Megillot

For other uses of the word "Megillah," see Megillah (disambiguation).

The Five Scrolls or The Five Megillot (Hebrew: חמש מגילות[χaˈmeʃ meɡiˈlot], Hamesh Megillot or Chomeish Megillos) are parts of the Ketuvim ("Writings"), the third major section of the Tanakh (Hebrew Bible). The Five Scrolls are the Song of Songs, the Book of Ruth, the Book of Lamentations, Ecclesiastes and the Book of Esther. These five relatively short biblical books are grouped together in Jewish tradition.

History

An early testimony that these five scrolls were grouped together is in the Midrash Rabba. This midrash was compiled on the Pentateuch and on the Five Scrolls.

Liturgical use

All five of these megillot ("scrolls") are traditionally read publicly in the synagogue over the course of the year in many Jewish communities. In common printed editions of the Tanakh they appear in the order that they are read in the synagogue on holidays (beginning with Passover).

The Song of Songs (Hebrew: Shir ha-Shirim; שיר השירים) is read publicly in some communities, especially by Ashkenazim, on the Sabbath of Passover. In most Eastern Jewish communities it is read publicly each week at the onset of the Shabbat (Sabbath). There is also a widespread custom to read it at the end of the Passover Seder. Italian Jews read it at the Maariv (Evening Prayer) of the first and second day of Passover.

The Book of Ruth (רות) is read in some communities, especially by Ashkenazim, before the reading of the Torah on the morning of Shavuot. Others read it in the Tikkun at night, or not at all.

The Book of Lamentations (Hebrew: Eikhah or Kinnot; איכה) is read on the Ninth of Av in all Jewish communities.

Ecclesiastes (Hebrew: Kohelet; קהלת) is read publicly in some communities, especially by Ashkenazim, on the Sabbath of Sukkot. In other communities it is not read at all.

The Book of Esther (Hebrew אסתר) is read in all Jewish communities on Purim. The public reading is done twice, on the evening of Purim and once again the next morning.

When read in the synagogue, these five books are sung with cantillation (see below). In most communities, Esther is the only book accompanied by blessings before and after. But certain communities adopted the custom of the Vilna Gaon to recite blessings before the other four megillot as well.

As indicated above, however, only two of the megillot are traditionally read in all Jewish communities, Esther on Purim and Lamentations on the Ninth of Av. The practice of reading the other three books on the Three Pilgrimage Festivals is widespread but by no means universal. To read them is a venerable custom among Ashkenazim, but many Sephardic Jews do not associate the three books with the three festivals. The association is thus weaker also among Hasidic Jews who were influenced by Sephardic customs.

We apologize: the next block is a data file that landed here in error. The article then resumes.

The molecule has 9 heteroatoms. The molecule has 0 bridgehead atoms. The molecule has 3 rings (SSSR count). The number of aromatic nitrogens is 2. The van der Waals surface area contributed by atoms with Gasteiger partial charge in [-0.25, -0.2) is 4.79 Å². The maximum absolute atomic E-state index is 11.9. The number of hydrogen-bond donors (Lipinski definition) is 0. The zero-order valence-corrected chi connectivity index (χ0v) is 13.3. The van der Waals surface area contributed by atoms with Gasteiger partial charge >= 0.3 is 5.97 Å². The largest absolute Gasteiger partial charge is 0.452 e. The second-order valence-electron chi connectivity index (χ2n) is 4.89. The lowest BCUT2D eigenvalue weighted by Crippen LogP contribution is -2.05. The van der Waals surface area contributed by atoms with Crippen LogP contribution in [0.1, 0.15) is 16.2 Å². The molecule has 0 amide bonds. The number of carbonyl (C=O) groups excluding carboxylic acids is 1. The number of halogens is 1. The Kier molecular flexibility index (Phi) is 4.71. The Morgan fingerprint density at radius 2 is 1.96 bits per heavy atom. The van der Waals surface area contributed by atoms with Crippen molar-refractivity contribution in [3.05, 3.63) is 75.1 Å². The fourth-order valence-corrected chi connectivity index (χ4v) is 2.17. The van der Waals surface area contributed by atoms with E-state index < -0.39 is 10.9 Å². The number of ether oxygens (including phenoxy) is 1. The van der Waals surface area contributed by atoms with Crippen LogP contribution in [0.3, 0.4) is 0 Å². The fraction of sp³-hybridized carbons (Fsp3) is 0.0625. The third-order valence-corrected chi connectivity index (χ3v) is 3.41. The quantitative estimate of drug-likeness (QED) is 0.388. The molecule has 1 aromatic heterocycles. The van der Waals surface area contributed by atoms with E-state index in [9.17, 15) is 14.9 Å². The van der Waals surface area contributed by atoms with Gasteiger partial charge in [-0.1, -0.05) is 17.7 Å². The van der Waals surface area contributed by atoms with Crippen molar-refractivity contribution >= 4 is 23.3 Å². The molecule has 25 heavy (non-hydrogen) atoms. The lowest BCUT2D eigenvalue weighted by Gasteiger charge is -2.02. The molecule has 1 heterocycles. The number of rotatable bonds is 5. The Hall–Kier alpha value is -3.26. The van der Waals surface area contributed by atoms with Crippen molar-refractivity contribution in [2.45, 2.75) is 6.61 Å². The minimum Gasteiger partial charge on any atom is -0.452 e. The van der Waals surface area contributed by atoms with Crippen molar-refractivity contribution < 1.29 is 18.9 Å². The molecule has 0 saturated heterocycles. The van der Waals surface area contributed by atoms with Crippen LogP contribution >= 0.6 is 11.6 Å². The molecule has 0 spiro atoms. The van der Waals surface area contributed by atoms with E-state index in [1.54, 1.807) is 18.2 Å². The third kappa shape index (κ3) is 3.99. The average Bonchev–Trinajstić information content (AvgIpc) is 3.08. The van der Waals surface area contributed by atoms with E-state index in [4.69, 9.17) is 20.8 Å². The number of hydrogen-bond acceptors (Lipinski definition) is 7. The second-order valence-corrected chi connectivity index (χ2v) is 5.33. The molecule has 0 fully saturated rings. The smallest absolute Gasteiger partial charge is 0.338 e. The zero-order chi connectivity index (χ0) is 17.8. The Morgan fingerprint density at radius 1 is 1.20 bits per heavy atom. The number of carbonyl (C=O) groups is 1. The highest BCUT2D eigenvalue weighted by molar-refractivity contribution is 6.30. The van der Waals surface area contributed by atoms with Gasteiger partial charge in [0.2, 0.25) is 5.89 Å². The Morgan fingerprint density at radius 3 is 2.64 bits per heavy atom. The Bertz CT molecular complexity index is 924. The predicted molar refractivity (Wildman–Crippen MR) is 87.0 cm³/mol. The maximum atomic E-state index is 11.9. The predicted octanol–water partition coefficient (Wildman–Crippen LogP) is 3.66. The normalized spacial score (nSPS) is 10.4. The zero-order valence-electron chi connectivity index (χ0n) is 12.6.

Other uses

The term megillah is most widely used for the book of Esther, even though it is applied to the rest as well. The term megillah is also used in a joking way, in reference to any lengthy story.[1]

Eugene H. Peterson's Five Smooth Stones for Pastoral Work examines the application of the Megillot to Christian pastoral theology.[2][page needed]

Cantillation

The actual notes written in the printed texts of the Five Scrolls (though absent from the actual handwritten scrolls) are the same as the notes in the Humash. However, the tune in which they are read varies depending on the scroll. Esther is read in a happier tune than the sad tune of Lamentations. Traditionally, Ecclesiastes, Ruth, and Song of Songs are read with the same festive tune.

See also

References

External links

This article was sourced from Creative Commons Attribution-ShareAlike License; additional terms may apply. World Heritage Encyclopedia content is assembled from numerous content providers, Open Access Publishing, and in compliance with The Fair Access to Science and Technology Research Act (FASTR), Wikimedia Foundation, Inc., Public Library of Science, The Encyclopedia of Life, Open Book Publishers (OBP), PubMed, U.S. National Library of Medicine, National Center for Biotechnology Information, U.S. National Library of Medicine, National Institutes of Health (NIH), U.S. Department of Health & Human Services, and USA.gov, which sources content from all federal, state, local, tribal, and territorial government publication portals (.gov, .mil, .edu). Funding for USA.gov and content contributors is made possible from the U.S. Congress, E-Government Act of 2002.
 
Crowd sourced content that is contributed to World Heritage Encyclopedia is peer reviewed and edited by our editorial staff to ensure quality scholarly research articles.
 
By using this site, you agree to the Terms of Use and Privacy Policy. World Heritage Encyclopedia™ is a registered trademark of the World Public Library Association, a non-profit organization.